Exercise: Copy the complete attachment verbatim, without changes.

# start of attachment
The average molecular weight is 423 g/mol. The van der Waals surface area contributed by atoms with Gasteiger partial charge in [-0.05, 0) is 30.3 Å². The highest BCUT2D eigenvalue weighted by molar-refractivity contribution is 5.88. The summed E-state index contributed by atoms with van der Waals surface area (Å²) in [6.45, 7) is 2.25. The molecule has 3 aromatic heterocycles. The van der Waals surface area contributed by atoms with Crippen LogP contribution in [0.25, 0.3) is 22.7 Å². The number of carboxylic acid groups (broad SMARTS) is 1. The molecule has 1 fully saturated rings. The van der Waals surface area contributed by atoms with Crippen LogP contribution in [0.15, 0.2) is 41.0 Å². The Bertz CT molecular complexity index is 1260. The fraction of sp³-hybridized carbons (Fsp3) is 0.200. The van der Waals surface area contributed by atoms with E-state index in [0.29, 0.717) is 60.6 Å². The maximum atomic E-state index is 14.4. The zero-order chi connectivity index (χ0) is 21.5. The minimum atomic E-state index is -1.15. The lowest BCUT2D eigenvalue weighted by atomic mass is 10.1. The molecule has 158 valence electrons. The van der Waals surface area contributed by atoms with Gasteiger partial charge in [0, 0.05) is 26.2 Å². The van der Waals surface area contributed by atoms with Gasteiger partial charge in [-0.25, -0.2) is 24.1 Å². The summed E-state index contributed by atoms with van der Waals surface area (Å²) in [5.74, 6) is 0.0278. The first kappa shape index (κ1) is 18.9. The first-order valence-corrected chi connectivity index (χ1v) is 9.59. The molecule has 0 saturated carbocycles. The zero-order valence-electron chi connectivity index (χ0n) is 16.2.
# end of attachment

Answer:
The average molecular weight is 423 g/mol. The van der Waals surface area contributed by atoms with Gasteiger partial charge in [-0.05, 0) is 30.3 Å². The highest BCUT2D eigenvalue weighted by molar-refractivity contribution is 5.88. The summed E-state index contributed by atoms with van der Waals surface area (Å²) in [6.45, 7) is 2.25. The molecule has 3 aromatic heterocycles. The van der Waals surface area contributed by atoms with Crippen LogP contribution in [0.25, 0.3) is 22.7 Å². The number of carboxylic acid groups (broad SMARTS) is 1. The molecule has 1 fully saturated rings. The van der Waals surface area contributed by atoms with Crippen LogP contribution in [0.15, 0.2) is 41.0 Å². The Bertz CT molecular complexity index is 1260. The fraction of sp³-hybridized carbons (Fsp3) is 0.200. The van der Waals surface area contributed by atoms with E-state index in [0.29, 0.717) is 60.6 Å². The maximum atomic E-state index is 14.4. The zero-order chi connectivity index (χ0) is 21.5. The minimum atomic E-state index is -1.15. The lowest BCUT2D eigenvalue weighted by atomic mass is 10.1. The molecule has 158 valence electrons. The van der Waals surface area contributed by atoms with Gasteiger partial charge in [0, 0.05) is 26.2 Å². The van der Waals surface area contributed by atoms with Gasteiger partial charge in [-0.25, -0.2) is 24.1 Å². The summed E-state index contributed by atoms with van der Waals surface area (Å²) in [5.74, 6) is 0.0278. The first kappa shape index (κ1) is 18.9. The first-order valence-corrected chi connectivity index (χ1v) is 9.59. The molecule has 0 saturated carbocycles. The zero-order valence-electron chi connectivity index (χ0n) is 16.2.